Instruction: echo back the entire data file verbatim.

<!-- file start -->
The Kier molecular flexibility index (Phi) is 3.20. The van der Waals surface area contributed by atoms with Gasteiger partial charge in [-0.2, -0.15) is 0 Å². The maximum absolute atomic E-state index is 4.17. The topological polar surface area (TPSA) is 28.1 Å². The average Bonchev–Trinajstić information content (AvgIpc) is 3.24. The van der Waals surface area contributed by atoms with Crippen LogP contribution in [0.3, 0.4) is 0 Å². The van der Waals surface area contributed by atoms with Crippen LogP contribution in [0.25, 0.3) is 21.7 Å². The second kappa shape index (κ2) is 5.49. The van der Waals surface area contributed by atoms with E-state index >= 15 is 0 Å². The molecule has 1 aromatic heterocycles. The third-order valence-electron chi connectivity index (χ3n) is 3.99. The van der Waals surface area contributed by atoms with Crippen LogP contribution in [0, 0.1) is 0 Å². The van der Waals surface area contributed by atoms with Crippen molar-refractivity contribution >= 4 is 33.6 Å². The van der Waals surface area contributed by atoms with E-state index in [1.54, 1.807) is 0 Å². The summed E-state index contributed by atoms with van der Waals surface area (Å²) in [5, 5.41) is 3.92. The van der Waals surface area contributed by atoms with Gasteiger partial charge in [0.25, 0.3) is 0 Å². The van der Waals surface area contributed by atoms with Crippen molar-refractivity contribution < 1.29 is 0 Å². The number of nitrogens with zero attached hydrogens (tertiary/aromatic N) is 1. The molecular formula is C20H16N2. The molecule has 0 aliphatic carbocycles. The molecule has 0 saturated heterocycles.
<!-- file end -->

The Kier molecular flexibility index (Phi) is 3.20. The van der Waals surface area contributed by atoms with Gasteiger partial charge in [-0.2, -0.15) is 0 Å². The maximum absolute atomic E-state index is 4.17. The topological polar surface area (TPSA) is 28.1 Å². The average Bonchev–Trinajstić information content (AvgIpc) is 3.24. The van der Waals surface area contributed by atoms with Crippen LogP contribution in [0.3, 0.4) is 0 Å². The van der Waals surface area contributed by atoms with Crippen LogP contribution in [0.25, 0.3) is 21.7 Å². The second kappa shape index (κ2) is 5.49. The van der Waals surface area contributed by atoms with E-state index >= 15 is 0 Å². The molecule has 1 aromatic heterocycles. The third-order valence-electron chi connectivity index (χ3n) is 3.99. The van der Waals surface area contributed by atoms with Crippen LogP contribution in [0, 0.1) is 0 Å². The van der Waals surface area contributed by atoms with Crippen molar-refractivity contribution >= 4 is 33.6 Å². The van der Waals surface area contributed by atoms with E-state index in [1.54, 1.807) is 0 Å². The summed E-state index contributed by atoms with van der Waals surface area (Å²) in [5, 5.41) is 3.92. The van der Waals surface area contributed by atoms with Gasteiger partial charge in [0.25, 0.3) is 0 Å². The van der Waals surface area contributed by atoms with Crippen molar-refractivity contribution < 1.29 is 0 Å². The number of nitrogens with zero attached hydrogens (tertiary/aromatic N) is 1. The molecular formula is C20H16N2. The molecule has 0 aliphatic carbocycles. The molecule has 0 saturated heterocycles.